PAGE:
Virginia governor's race: down, dirty, and a gigantic mess

The Virginia governor's race has long been viewed as a signal of national trends. But the race between Republican Ken Cuccinelli and Democrat Terry McAuliffe is too muddy to read the tea leaves.

Steve Helber/AP/File
Republican gubernatorial candidate Ken Cuccinelli (l.) gestures during a debate with Democratic challenger Terry McAuliffe during the Virginia Bar Association convention debate at the Homestead in Hot Springs, Va., last month.

During off-election years, the political class regularly watches the gubernatorial race in Virginia, a swing state that has backed President Obama twice and President George W. Bush before him, for signs of the national climate’s evolution.

So far the 2013 contest, pitting two fierce partisans against each other at a time when the incumbent Republican governor is under federal investigation, has proven nothing if not entertaining. It’s gotten so down and dirty, in fact, that Virginia’s Lt. Gov. Bill Bolling (R) called the race for governor “disgusting” Thursday and issued a plea for at least one of the two candidates to step “above the fray” to “elevate the discussion.”

Who, then, are the players, and, this year, should they and the battle for the state’s top job matter to voters outside of the Commonwealth?

The Democrats have fielded former Democratic National Committee chief Terry McAuliffe. Mr. McAuliffe, who lives just outside of Washington in McLean, Va., ran for governor unsuccessfully in 2009. A powerful party moneyman during the 1990s and longtime regular on the Sunday chat shows, he counts former President Clinton as his golfing partner and tight buddy. McAuliffe is exuberant, unpredictable, affluent, and provides decades of quotes his opponents can mine for fodder against him. Adversaries view him as a political animal, first and foremost, and question his ties to the state and knowledge of its issues.

Republican state Attorney General Ken Cuccinelli, deemed a “hero of the religious right” by National Journal, made headlines for challenging Mr. Obama’s health-care law in court. A father of seven, he is a tea party favorite who has pursued a two-year investigation against a prominent climate change researcher at the University of Virginia, until the Virginia Supreme Court derailed it, and railed against abortion and gay marriage. He is generally viewed as out-of-step with the modern moderate bent of much of the state. Adversaries, even those in his own party, recall that during his seven-year stint in the state Senate, Mr. Cuccinelli was “uncompromising” – and they didn’t mean it as a compliment. They dubbed him "Crazy Cuccinelli" and "Kook-inelli," according to NPR.

“These two are running against the only people they could beat,” says Larry Sabato, director of the Center for Politics at the University of Virginia in Charlottesville.

With deeper ties to the conservative state convention attendees who pick the GOP nominee, Cuccinelli forced the more moderate Mr. Bolling out of the contest, and McAuliffe, meanwhile, was the only Democrat who wanted the job.

But both men are mired in legal dramas of their own making all while the state’s incumbent Gov. Bob McDonnell (R) faces a federal investigation about gifts (a Rolex watch, catering for his daughter’s wedding, clothes for his wife) and money he received from a wealthy Virginia businessman and did not report.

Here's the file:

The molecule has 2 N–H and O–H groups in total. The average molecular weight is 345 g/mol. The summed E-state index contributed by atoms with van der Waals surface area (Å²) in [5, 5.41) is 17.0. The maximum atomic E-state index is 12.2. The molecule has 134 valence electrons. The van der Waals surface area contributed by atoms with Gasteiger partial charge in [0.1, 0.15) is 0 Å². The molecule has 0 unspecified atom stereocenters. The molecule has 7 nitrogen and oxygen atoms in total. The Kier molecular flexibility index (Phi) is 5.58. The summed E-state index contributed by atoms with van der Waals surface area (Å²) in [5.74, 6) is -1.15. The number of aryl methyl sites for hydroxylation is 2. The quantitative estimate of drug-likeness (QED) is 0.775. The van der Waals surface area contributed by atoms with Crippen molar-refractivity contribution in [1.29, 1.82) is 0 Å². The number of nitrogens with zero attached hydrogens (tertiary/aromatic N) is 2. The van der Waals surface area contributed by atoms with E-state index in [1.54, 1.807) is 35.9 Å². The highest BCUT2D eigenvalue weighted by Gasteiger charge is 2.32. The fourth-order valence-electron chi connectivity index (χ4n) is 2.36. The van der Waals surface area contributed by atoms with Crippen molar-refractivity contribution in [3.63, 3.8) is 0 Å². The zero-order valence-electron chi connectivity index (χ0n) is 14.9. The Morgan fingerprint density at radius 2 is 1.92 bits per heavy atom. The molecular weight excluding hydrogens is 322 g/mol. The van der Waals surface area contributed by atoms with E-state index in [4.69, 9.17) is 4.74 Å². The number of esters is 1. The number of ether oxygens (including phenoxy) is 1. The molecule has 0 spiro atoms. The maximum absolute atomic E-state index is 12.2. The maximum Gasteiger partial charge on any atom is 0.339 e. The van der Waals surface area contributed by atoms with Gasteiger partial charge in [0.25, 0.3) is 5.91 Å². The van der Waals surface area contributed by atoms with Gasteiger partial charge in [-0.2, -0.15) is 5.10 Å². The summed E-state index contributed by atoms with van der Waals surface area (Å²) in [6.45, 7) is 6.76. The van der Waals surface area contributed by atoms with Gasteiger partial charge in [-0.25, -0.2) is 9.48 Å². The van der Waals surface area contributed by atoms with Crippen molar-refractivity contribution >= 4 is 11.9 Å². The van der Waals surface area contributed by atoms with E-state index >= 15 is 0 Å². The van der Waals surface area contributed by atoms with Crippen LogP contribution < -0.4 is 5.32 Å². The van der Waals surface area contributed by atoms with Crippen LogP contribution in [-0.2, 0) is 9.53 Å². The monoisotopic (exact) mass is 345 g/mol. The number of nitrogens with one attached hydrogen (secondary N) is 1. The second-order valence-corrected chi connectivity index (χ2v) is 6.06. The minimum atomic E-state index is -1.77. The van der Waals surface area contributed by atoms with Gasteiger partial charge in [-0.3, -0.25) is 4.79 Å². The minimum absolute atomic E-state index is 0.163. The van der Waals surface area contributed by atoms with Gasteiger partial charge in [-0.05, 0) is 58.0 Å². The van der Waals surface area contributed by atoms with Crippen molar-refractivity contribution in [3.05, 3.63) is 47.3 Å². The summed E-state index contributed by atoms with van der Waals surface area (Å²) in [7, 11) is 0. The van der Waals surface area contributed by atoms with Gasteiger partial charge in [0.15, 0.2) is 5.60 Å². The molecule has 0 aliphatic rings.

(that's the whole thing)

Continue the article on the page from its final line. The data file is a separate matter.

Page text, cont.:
Cuccinelli has been questioned for strangely timed stock purchases of shares of Star Scientific, the company run by Jonnie Williams Sr., the wealthy, gift-giving donor to Governor McDonnell. Cuccinelli also received some $18,000 worth of gifts from Mr. Williams that he failed to report and declined to return, and he has stayed in two of his homes.

Meanwhile, McAuliffe’s former green car company is under investigation by the Securities and Exchange Commission for guaranteeing returns to foreign investors.

“They are vying with one another on the scandal scale,” Mr. Sabato says. “It really is a race to the bottom.”

The ad wars have ramped up accordingly, with the Republican Governors Association launching a new spot questioning McAuliffe’s trustworthiness.

Overall, the contest has proven a hyper-indicator of the fractured relationship between the political parties in general and a broader sign of a political system held hostage by the extremes.

“Because the two parties are very polarized nationally, this does reflect at least that much, but normally you have a wider selection of candidates and you have at least one of them that comes closer to the mainstream without having these very debilitating appendages,” Sabato says.

The Daily Beast has deemed the Virginia contest a “sad, sleazy circus.”

Or, as National Journal put it: “Pity the Virginia voter.”

Turnout will hold the key to who prevails this fall. Will Republicans be so turned off by the McDonnell investigation that they stay home? Or will Democrats fail to make a love connection with the Clinton gadfly McAuliffe?

Either way, voters are facing a lesser-of-two-evils decision when they head to the polls in November, Sabato adds. He cautions that this year’s contest does not necessarily allow politicos to read the tea leaves in Virginia for hints about how the national electorate might shape up in advance of the 2016 White House contest. It’s hard to see a vote for either McAuliffe or Cuccinelli, alternately, as an endorsement or repudiation of President Obama’s policies.

The latest RealClearPolitics poll average shows the race with a 1.3 percentage point difference between the candidates. So, it is anyone's race.

But Sabato notes one sliver of good news for all Virginians as they consider their decisions in the gubernatorial faceoff.

“The saving grace is our one-term limit, and I’m going to fight anybody in the future who proposes to change it,” Sabato says.

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